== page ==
Entertainment Entertainment Law IP Law Sports Law

Interview With Sports & Entertainment Attorney: Jaia Thomas

Jaia Thomas is a Los Angeles, CA based sports and entertainment attorney. Ms. Thomas is a graduate of Colgate University and The George Washington University Law School. She also holds a Certificate in Television, Film and New Media Production from University of California, Los Angeles (UCLA). A native of Cincinnati, Ohio, Ms. Thomas is an instructor at UCLA, where she teaches a course titled Copyright Law in the Entertainment Industry. Prior to her appointment at UCLA, she was an instructor at American University in Washington DC, where taught graduate students in the School of Communication the intricacies of forming and operating a media production company. She has also guest lectured at Carnegie Mellon University and Vassar College. She is a member of the New York Bar Association and American Bar Association.

Ms. Thomas founded her own practice “The Law Office of Jaia Thomas” in 2010 which is a multi-service law practice specializing in sports and entertainment that focuses on providing quality and customized legal solutions to corporations and individuals in all facets of the sports and entertainment industry. You can follow Jaia Thomas on Twitter and connect with her on LinkedIn

D’Bria Bradshaw: When & how did you become involved in the sports & entertainment legal industry? What was your first internship or job?
Jaia Thomas: I actually attended law school with the hopes of becoming a civil rights attorney. And then I changed course the summer of my 1L year. My very first job while in law school was a summer associate position with a large law firm in my hometown, Cincinnati, Ohio. The firm represented the NFL team, Cincinnati Bengals and that was really my first introduction into sports law and some of the ancillary legal issues that surround the sports industry. When I went back to Washington DC to start my 2L year (at George Washington University Law School), I got an internship working for the television show Dateline and that was my first introduction into the television industry.

DB: What prompted you to start your own practice? 
JT: I was actually at a crossroads in my career and my parents prompted me to start my own practice. My mom reminded me that it is always better to build your own empire than to continue building other people’s empires. Entrepreneurship also runs in my blood. Two of my favorite people, my dad and uncle, are entrepreneurs, albeit in different industries. I was also drawn to the flexibility of owning my own practice.  Running a practice (and business) is extremely challenging but the rewards outweigh the challenges.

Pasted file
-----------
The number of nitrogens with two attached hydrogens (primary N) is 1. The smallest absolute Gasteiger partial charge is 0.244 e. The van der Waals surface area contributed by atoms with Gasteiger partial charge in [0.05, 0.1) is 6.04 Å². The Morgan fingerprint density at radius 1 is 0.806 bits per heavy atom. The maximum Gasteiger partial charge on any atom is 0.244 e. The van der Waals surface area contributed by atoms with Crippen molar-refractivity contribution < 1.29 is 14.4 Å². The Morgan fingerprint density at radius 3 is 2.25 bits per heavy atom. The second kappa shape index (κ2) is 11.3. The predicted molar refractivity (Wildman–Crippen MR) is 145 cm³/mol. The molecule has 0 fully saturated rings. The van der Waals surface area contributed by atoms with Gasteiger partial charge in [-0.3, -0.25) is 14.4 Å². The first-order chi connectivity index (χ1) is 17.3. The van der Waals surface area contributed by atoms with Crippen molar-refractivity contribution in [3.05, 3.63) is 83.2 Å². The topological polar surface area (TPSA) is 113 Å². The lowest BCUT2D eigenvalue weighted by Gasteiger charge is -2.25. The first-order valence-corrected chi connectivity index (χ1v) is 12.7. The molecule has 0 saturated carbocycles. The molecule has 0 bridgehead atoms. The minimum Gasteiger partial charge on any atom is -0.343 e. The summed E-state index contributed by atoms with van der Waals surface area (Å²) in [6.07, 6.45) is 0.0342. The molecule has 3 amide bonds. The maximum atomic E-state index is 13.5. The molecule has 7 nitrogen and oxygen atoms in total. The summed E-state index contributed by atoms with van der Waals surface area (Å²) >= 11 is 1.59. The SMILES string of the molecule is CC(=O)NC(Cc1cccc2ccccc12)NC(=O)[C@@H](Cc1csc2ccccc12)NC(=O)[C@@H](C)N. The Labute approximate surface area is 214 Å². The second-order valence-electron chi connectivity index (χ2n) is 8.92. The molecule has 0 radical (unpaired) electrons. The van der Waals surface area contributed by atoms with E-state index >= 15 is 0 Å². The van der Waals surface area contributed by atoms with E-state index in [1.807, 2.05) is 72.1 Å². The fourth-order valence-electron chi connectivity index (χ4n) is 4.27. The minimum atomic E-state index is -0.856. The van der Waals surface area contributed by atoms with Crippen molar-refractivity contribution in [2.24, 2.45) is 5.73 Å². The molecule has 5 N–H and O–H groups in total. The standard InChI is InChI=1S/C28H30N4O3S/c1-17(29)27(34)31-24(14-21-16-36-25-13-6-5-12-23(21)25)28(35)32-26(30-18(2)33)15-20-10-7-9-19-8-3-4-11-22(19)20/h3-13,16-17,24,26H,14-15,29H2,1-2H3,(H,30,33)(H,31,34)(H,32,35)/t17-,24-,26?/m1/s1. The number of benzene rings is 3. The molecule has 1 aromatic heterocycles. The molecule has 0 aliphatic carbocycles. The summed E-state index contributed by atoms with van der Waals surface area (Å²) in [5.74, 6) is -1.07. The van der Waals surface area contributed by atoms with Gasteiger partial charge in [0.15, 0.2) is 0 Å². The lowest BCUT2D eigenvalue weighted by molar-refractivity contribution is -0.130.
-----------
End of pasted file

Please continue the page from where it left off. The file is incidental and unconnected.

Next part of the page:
DB: What has been the most difficult or challenging aspect of being a woman in this field?
JT: Well, I think it has been equally challenging not only being a woman but being an African-American woman. This field is still heavily populated by white men and I obviously don’t fit that demographic. I’ve encountered countless people who have expressed they would feel more comfortable going with a man or someone who fits the demographic of who is traditionally portrayed as a “qualified attorney” than to hire me. Dealing with antiquated views of race, gender and capability has been very challenging.

DB: What does a typical work week look like for you?
JT: My work week really varies. But, I spend a bulk of my time drafting, reviewing and negotiating contracts on behalf of clients. I represent a lot of writers, talent, producers and directors in the television and film industry. So, the bulk of my time is spent emailing or on the phone with them discussing deals coming down the pipeline and ensuring their interests are being properly protected. I also teach throughout the year. During the fall I teach a Copyright Law course at UCLA and in the summer I teach a course at Southwestern Law School on how to launch and successfully sustain a law practice. So, a lot of time is also spent preparing for class.

DB: What are 3 characteristics that you believe all attorneys should have if they want to be a successful sports & entertainment attorney?
JT: Persistence, Perseverance and Personality

DB: If you could give your 18 year old self advice in 140 characters or less, what would it be?
JT: Be open. Push harder. Take more risks. Follow your instincts. Do what makes you happy.

DB: What advice would you give to aspiring or young attorneys that want to pursue a career in the sports & entertainment field?
JT: I would recommend finding a niche. Sports and entertainment law is a very broad area of the law and covers a lot of subsections ranging from music, film, digital, art, fashion, television, etc. I think it is almost impossible to be well versed in all aspects of the sports and entertainment industry so I would recommend figuring out what area of the industry you are most interested in and focus on that. Develop an expertise in a specific field of sports and entertainment. I would also recommend networking, networking, networking. At this point in my career 99% of my clients come from referrals. In this industry a lot of it boils down to who you know. Try out a handful of various networking techniques and see where you’re getting the most return (by the way, one networking book I would highly recommend is “Never Eat Alone”).